Have you heard about the Brockham Emergency Response Team?
PUBLISHED: 13:59 09 May 2016 | UPDATED: 14:22 09 May 2016
In a brand-new series, best-selling Surrey author Miriam Wakerly will be discovering some of the unsung heroes who really do inject life into ‘village life’. For the first instalment, she brings us the amazing story of Brockham’s Emergency Response Team
Originally published in Surrey Life magazine April 2016
I have long been writing elsewhere about the colourful characters of Surrey’s villages, as well as imaginary ones in my novels, and for my first instalment for Surrey Life, I wanted to bring you something a little bit special.
In the beautiful village of Brockham, tucked away to the east of Dorking, there resides an extraordinary organisation called the Brockham Emergency Response Team (BERT) – though the name somewhat belies its purpose, since activity is focused on preventive measures rather than a knee-jerk reaction. In any event, its members truly keep calm and carry on with the good work.
Originally set up by Simon Budd, Bob Bartlett and Bob Thomas, the organisation was created following the floods of 2013 when, on Christmas Eve of all times, 90 houses were seriously flooded, 20 cars written off and people in their vehicles washed away and left stranded on the roofs.
At the other end of the scale, Brockham is best-known for one of the biggest bonfire nights in the south of England and BERT also works closely with the bonfire committee – and that’s not all either.
As Parish News editor, Jane Gardner, goes on to explain, “Its members also monitor and clear ditches and drains… Simon Budd is involved with this and you will see him out with a team of young lads (young BERT!) in all weathers!”
A village lifeline
According to Bob Bartlett, BERT works because Brockham is an active, neighbourly village, with a population of all ages. If something needs doing, there is a willingness to see it done for the good of all, he adds.
Perhaps Bob, an ‘ex-policeman’ – in fact, former head of operations for Surrey – was the right person at the right time to help steer the volunteers. Twelve years ago, he set up an e-mail system enabling villagers to sell items, raise funds, share information and problems; so this was a ready-made communications tool for BERT.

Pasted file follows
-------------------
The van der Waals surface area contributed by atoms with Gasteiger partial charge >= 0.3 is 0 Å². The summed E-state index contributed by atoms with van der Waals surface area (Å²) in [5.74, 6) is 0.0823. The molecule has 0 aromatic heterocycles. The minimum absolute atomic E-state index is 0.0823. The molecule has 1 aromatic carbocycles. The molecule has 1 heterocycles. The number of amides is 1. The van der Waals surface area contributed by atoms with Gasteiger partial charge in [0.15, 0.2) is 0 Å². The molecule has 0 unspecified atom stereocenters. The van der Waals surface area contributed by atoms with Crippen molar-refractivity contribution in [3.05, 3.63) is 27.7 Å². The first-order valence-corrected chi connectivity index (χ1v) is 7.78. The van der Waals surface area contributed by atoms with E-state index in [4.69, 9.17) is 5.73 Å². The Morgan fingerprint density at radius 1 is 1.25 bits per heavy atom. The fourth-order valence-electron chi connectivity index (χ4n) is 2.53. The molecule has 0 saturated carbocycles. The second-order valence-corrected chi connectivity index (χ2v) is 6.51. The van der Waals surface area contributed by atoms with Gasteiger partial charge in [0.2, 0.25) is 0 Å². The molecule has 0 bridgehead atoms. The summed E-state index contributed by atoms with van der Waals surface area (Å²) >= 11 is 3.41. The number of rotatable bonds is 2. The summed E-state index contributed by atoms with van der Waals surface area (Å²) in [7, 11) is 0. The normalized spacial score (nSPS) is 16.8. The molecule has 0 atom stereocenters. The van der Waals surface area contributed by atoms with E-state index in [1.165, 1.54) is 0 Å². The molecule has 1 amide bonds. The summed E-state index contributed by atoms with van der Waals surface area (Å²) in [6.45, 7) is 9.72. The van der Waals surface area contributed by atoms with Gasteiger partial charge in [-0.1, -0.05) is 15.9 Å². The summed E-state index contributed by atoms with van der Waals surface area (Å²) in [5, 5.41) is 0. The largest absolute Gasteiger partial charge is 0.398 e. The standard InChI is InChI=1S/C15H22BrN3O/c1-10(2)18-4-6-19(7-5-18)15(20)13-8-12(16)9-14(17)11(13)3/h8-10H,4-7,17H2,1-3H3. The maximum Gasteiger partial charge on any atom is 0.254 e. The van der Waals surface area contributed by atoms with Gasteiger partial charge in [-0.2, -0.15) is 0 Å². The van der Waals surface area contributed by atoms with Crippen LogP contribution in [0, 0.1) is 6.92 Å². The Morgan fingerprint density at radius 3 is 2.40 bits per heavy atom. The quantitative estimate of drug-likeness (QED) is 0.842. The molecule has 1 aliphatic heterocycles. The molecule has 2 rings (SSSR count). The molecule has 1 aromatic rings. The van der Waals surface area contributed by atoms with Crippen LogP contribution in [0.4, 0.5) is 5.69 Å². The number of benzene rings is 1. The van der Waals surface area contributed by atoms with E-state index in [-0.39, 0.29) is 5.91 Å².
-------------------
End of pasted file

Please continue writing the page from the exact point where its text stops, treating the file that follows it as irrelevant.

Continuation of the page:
Back on the subject of the floods, Brockham has often flooded over the years, so it’s clear that BERT is very much needed. In 1968, Poland Bridge was washed away – and, actually, its ‘temporary’ replacement is still there today! The River Bridge, closer to Dorking, was rebuilt in 1991.
However, contrary to appearances, the flooding is not necessarily due to the River Mole but sometimes as a result of drains and ditches becoming blocked by debris, combined with the heavy rain that comes with climate change. Tanner’s Brook, normally a benign stream, brings water from the hills and once this volume gets into the main drainage ditches, it turns into a raging torrent.
Thanks to BERT, though, the avoidable problems can be nipped in the bud – and the way that they and the local council work together sets a fine example for other such communities. For example, the group meets in a Flood Forum with councils and agencies, and they also raised £7K for a camera that records what is going on. The footage is then put on YouTube and the link is sent to the council so they can take action. BERT also lays down sandbags and continues to raise funds with the help of locals, including through a pub quiz evening and from generous donations.
Bob adds: ‘‘As well as the flood monitors, we now have crime prevention cameras too. Both work. The flood-warning devices have already been activated this year.”
Many years ago, two men were employed to clear the ditches. How things have changed!
• Miriam Wakerly is a Surrey author, her novels all based in the typical, but fictitious, village of Appley Green. For more details, see miriamwakerly.blogspot.com. Follow her on Twitter: @MiriamWakerly